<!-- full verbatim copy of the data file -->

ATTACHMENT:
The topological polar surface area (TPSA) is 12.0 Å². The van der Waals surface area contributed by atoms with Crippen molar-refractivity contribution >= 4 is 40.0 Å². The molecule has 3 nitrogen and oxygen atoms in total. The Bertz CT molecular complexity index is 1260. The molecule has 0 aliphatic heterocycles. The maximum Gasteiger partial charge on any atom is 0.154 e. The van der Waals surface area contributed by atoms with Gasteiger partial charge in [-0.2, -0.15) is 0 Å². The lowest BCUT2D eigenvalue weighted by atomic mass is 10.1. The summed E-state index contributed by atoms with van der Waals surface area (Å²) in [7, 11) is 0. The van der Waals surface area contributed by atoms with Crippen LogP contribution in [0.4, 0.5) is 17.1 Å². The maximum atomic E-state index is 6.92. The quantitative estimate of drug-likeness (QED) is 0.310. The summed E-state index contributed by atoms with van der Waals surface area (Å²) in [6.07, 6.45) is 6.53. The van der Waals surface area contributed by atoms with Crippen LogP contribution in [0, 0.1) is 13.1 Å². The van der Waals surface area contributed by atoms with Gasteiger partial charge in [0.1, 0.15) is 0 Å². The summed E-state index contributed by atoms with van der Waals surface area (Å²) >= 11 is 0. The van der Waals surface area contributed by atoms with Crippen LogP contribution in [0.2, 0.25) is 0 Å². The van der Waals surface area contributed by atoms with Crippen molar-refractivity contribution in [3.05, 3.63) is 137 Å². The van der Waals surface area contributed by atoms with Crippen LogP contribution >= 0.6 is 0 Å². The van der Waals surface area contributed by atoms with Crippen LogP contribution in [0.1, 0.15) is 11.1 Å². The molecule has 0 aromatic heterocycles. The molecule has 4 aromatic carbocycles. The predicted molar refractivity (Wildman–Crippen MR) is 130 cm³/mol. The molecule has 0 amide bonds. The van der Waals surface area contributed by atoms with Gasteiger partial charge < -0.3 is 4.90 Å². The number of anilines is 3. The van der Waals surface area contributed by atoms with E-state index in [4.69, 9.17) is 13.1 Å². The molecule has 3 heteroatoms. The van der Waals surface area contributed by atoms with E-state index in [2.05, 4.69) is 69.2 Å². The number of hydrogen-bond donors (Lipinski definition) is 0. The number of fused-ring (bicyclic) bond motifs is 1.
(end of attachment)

The topological polar surface area (TPSA) is 12.0 Å². The van der Waals surface area contributed by atoms with Crippen molar-refractivity contribution >= 4 is 40.0 Å². The molecule has 3 nitrogen and oxygen atoms in total. The Bertz CT molecular complexity index is 1260. The molecule has 0 aliphatic heterocycles. The maximum Gasteiger partial charge on any atom is 0.154 e. The van der Waals surface area contributed by atoms with Gasteiger partial charge in [-0.2, -0.15) is 0 Å². The lowest BCUT2D eigenvalue weighted by atomic mass is 10.1. The summed E-state index contributed by atoms with van der Waals surface area (Å²) in [7, 11) is 0. The van der Waals surface area contributed by atoms with Crippen LogP contribution in [0.4, 0.5) is 17.1 Å². The maximum atomic E-state index is 6.92. The quantitative estimate of drug-likeness (QED) is 0.310. The summed E-state index contributed by atoms with van der Waals surface area (Å²) in [6.07, 6.45) is 6.53. The van der Waals surface area contributed by atoms with Crippen LogP contribution in [0, 0.1) is 13.1 Å². The van der Waals surface area contributed by atoms with Gasteiger partial charge in [0.1, 0.15) is 0 Å². The summed E-state index contributed by atoms with van der Waals surface area (Å²) >= 11 is 0. The van der Waals surface area contributed by atoms with Crippen LogP contribution in [0.2, 0.25) is 0 Å². The van der Waals surface area contributed by atoms with Crippen molar-refractivity contribution in [3.05, 3.63) is 137 Å². The van der Waals surface area contributed by atoms with Crippen LogP contribution >= 0.6 is 0 Å². The van der Waals surface area contributed by atoms with Crippen LogP contribution in [0.1, 0.15) is 11.1 Å². The molecule has 0 aromatic heterocycles. The molecule has 4 aromatic carbocycles. The predicted molar refractivity (Wildman–Crippen MR) is 130 cm³/mol. The molecule has 0 amide bonds. The van der Waals surface area contributed by atoms with Gasteiger partial charge < -0.3 is 4.90 Å². The number of anilines is 3. The van der Waals surface area contributed by atoms with E-state index in [4.69, 9.17) is 13.1 Å². The molecule has 3 heteroatoms. The van der Waals surface area contributed by atoms with E-state index in [2.05, 4.69) is 69.2 Å². The number of hydrogen-bond donors (Lipinski definition) is 0. The number of fused-ring (bicyclic) bond motifs is 1.